The Fed finally hiked rates the other day, after several stomach churning months of speculation. The deliberation was in itself causing volatility and disruption in the markets. So, from that perspective, it’s good to have it behind us.
On the other hand. While short interest rates have already risen to account for this eventuality, now that it’s happened, rates actually fell. The markets behave this way sometimes – in what seems to be a counter intuitive manner. A few factors support this reaction, however. First, the Fed made it clear it would keep its current bond holdings intact. These are the securities it bought to support the economy in the aftermath of the credit crisis. Rather than allowing these to run off, the Fed will continue reinvesting the income from these bonds in new bonds.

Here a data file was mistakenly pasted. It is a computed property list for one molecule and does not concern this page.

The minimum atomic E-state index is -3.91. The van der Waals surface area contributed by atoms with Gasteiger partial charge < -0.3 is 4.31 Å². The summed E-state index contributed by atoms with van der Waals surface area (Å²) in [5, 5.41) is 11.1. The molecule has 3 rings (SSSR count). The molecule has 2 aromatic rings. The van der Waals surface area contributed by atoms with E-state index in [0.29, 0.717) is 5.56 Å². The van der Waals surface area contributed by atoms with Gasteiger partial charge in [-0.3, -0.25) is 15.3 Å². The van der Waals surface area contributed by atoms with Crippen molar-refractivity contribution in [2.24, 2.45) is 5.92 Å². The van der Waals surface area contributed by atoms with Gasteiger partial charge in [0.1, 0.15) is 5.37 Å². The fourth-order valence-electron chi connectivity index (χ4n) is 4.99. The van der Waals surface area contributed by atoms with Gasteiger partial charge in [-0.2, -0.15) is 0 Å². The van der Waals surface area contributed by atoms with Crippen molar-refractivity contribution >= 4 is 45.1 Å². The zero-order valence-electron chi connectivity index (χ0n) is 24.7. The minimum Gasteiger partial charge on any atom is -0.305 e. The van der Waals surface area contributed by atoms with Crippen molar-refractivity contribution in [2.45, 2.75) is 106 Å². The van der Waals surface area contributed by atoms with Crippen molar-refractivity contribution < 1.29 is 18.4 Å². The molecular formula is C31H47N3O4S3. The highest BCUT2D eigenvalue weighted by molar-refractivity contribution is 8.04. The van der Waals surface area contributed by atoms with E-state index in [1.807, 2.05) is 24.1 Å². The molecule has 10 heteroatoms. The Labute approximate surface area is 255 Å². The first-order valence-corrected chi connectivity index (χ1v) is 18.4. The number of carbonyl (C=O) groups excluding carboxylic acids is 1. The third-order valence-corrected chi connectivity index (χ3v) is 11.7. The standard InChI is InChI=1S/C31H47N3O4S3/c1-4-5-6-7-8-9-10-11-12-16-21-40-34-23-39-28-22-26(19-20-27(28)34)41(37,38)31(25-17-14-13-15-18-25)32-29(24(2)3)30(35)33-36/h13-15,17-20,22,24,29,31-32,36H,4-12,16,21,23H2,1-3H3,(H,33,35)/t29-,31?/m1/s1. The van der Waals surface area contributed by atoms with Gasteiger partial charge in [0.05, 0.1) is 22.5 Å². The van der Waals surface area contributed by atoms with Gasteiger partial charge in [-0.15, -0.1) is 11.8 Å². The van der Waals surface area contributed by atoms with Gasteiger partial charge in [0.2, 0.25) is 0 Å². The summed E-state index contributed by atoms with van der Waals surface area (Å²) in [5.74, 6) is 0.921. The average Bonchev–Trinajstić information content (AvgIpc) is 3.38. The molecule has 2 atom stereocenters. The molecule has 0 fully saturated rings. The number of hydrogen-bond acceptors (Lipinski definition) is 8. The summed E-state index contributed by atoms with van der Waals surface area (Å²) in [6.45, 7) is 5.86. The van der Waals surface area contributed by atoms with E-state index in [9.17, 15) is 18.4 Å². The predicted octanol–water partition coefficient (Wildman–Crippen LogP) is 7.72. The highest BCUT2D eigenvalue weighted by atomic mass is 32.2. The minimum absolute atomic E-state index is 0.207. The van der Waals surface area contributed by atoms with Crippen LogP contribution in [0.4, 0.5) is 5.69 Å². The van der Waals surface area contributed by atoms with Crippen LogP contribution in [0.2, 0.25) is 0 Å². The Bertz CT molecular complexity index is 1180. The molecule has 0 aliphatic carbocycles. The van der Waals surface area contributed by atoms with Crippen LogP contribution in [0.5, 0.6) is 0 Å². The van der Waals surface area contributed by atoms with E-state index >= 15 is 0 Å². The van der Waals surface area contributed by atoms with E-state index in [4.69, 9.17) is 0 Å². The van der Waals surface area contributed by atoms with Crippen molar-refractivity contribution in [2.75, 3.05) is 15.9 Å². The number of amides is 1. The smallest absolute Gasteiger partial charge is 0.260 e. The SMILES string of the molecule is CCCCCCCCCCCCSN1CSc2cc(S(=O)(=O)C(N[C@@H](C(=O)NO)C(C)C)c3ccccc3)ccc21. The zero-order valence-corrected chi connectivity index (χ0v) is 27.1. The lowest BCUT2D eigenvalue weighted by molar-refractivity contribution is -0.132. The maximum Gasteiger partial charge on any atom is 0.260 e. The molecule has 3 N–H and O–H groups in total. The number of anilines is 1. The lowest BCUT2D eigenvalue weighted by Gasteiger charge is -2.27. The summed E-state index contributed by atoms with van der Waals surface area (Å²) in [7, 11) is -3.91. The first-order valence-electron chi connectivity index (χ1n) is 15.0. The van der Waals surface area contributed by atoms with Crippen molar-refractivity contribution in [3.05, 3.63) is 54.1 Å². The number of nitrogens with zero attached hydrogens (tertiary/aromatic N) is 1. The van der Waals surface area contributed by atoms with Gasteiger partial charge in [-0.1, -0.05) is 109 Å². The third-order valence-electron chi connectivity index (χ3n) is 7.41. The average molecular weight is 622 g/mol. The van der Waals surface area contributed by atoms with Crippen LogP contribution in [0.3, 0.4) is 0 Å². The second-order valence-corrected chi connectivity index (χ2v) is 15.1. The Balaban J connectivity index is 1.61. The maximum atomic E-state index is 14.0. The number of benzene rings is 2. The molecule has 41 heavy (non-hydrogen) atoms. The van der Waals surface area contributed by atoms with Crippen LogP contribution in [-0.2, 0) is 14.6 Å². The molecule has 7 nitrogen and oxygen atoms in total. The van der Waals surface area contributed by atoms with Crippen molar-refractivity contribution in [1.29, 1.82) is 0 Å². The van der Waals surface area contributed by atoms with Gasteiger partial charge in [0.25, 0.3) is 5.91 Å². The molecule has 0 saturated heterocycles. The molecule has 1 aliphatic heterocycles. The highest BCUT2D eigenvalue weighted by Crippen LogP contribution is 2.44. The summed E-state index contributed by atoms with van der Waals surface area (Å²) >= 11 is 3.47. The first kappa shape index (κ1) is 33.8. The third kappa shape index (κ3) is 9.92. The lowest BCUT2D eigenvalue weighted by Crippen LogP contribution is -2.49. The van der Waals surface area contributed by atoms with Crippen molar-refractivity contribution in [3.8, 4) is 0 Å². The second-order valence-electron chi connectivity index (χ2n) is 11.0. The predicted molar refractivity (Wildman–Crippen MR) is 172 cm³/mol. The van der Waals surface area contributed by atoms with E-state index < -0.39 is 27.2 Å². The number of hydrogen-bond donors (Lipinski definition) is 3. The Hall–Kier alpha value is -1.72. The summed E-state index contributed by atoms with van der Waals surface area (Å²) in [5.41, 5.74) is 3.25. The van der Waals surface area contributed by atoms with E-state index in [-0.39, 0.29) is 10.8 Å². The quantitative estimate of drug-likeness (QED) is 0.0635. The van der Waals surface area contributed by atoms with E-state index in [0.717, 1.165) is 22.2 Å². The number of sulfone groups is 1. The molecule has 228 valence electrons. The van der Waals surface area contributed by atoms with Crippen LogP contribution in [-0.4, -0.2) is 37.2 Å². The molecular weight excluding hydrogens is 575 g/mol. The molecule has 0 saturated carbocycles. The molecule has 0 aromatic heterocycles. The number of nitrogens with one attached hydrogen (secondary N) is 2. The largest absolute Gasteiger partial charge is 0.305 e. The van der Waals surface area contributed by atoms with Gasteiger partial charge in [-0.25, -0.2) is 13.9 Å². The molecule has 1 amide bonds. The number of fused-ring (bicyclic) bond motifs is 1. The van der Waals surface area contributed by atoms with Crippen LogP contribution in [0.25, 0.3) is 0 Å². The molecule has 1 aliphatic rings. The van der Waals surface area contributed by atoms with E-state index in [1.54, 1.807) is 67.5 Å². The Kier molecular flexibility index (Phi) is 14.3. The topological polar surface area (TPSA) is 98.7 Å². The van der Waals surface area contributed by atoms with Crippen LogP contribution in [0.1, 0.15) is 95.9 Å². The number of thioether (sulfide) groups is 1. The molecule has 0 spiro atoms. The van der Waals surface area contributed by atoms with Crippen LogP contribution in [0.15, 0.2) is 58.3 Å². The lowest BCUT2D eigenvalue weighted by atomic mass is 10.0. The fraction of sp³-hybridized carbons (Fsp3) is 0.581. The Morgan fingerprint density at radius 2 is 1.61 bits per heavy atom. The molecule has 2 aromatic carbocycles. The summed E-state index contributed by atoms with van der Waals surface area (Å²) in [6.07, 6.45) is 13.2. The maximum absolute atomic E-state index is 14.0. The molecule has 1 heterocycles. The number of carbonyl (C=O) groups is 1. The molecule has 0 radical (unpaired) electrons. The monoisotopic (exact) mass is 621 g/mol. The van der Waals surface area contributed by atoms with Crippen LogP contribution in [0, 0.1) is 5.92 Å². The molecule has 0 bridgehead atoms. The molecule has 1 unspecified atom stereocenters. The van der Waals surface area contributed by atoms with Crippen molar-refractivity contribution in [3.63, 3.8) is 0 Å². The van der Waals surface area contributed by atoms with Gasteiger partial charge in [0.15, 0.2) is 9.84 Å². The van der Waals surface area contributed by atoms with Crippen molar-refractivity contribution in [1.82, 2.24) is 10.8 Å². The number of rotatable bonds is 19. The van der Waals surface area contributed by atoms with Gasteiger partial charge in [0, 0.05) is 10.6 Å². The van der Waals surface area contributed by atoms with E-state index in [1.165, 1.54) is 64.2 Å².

Second, it’s pretty late in the economic cycle to be hiking interest rates. The uncertainty about the effects of this late hike caused stocks to sell off, and bond investors to wonder if perhaps this hike will cause unintended consequences that could slow the economy. Investors point to other countries’ central bank hikes over the last couple of years: most were rescinded shortly afterward.
Our expectation was that a hike in the Fed’s overnight rate – which affects short term rates like cash and Treasury bills – would make the long end of the market fall in yield, and rise in price. We expected the yield curve to ‘twist’ around about the ten year area. The few days’ aftermath of the hike have played out this way. From here on out, we need to see more inflation and more growth before we see much higher long term interest rates. That could happen – we can’t count it out; in fact, that’s what the Fed expects. So far, the market is saying otherwise. Six months from now, we’ll probably know who’s going to be right.